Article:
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🙏 Free Reviews 2020
🗺 Unit 1: Thinking Geographically
1.1Introduction to Maps and Types of Maps
1.5Humans and Environmental Interaction
👪 Unit 2: Population & Migration
2.0Unit 2 Overview: Population and Migration Patterns and Processes
2.5The Demographic Transition Model
2.6Malthusian Theory and Geography
2.10Push and Pull Factors in Migration
🕌 Unit 3: Cultural Patterns & Processes
3.1Introduction to Culture
3.4Types of Cultural Diffusion
3.7Diffusion of Religion and Language
🗳 Unit 4: Political Patterns & Processes
👨🌾 Unit 5: Agriculture & Rural Land-Use
5.0Unit 5 Overview: Agriculture and Rural Land-Use Patterns and Processes
5.1Introduction to Agriculture
5.2Settlement Patterns and Survey Methods
5.3Agricultural Origins and Diffusions
5.6Agricultural Production Regions
5.7Spatial Organization of Agriculture
5.9The Global System of Agriculture
5.10Consequences of Agricultural Practices
5.11Challenges of Contemporary Agriculture
🌇 Unit 6: Cities & Urban Land-Use
6.2Cities Across the World
6.4The Size and Distribution of Cities
6.5The Internal Structure of Cities
💸 Unit 7: Industrial & Economic Development
7.0Unit 7 Overview: Industrial and Economic Development Patterns and Processes
7.3Measures of Development
7.4Women and Economic Development
7.5Theories of Development
🧐 Multiple Choice Questions (MCQ)
AP Human Geography Multiple Choice Help (MCQ)
Human Geography Multiple Choice Questions
✍️ Free Response Questions (FRQ)
June 1, 2020
Have you ever seen a map the size of America? Or the size of the world? No? Then how are maps accurate if they are not the same size as the area they’re representing? That’s where scaling comes into play.
A map scale presents the map’s features in relation to the actual size on the Earth. The three most common forms are:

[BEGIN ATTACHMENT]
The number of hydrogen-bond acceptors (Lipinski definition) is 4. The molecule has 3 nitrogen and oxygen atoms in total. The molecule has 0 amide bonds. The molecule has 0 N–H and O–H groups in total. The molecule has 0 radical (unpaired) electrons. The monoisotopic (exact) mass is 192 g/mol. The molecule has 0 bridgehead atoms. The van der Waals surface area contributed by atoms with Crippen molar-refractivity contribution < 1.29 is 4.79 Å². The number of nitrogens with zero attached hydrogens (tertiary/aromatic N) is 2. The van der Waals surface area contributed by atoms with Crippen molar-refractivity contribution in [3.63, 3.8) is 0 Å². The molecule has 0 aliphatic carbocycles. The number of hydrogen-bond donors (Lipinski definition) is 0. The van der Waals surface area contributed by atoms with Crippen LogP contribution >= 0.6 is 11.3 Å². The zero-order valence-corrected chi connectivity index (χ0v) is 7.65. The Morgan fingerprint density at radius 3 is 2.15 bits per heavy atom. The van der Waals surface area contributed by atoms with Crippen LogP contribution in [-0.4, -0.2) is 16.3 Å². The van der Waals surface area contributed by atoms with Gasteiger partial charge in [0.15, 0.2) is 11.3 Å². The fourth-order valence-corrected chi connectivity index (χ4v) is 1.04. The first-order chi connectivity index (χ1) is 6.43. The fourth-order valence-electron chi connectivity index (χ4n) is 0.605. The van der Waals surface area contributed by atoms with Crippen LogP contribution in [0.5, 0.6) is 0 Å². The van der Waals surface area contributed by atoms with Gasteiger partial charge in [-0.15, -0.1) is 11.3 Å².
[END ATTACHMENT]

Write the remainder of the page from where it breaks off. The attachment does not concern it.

1 : 25,000
The number on the left of the ratio is always the units of distance on the map
The number on the right is always the unit of distance on Earth’s surface
Every 1 inch on this map represents 25,000 actual inches on Earth’s surface.
“1 inch equals 1 mile”
Explains the relationship in words
There is a bar line marked on the map to show how much actual distance is covered
Okay, so there’s a good reason why maps aren’t as big as the actual area they are depicting. But how does a flat, 2D map on a piece of paper accurately represent our spherical Earth?
Let’s talk about projections.
Projection: transferring locations on Earth’s surface to a flat map
Depending on what the cartographer wants to focus on, they have these four choices to make sure the globe fits on a paper:
The shape of an area can be distorted
Distance between two areas is inaccurate
The relative size of different areas is inaccurate
Direction can be distorted
+ used to focus on oceans
- land masses are smaller
Image Courtesy of The Guardian
+ Accurate shape and direction
+ Map is rectangular
- Size of poles are distorted
There are imaginary grid patterns drawn on Earth’s surfaces that tell us specific locations.
Parallel: arcs in circles around the LAP of the earth
Location of parallels is indicated by latitude
LATitude → LAT=LAP= horizontal
Your LAP is horizontal. So latitude is horizontal.
Meridian: arcs drawn from the North pole to the South pole
Location of meridians is indicated by longitude
LONGitude → LONG= up and down
If something is long, it is vertical. So longitude is vertical.
Latitude and longitude are used together and give us a specific coordinate and location.
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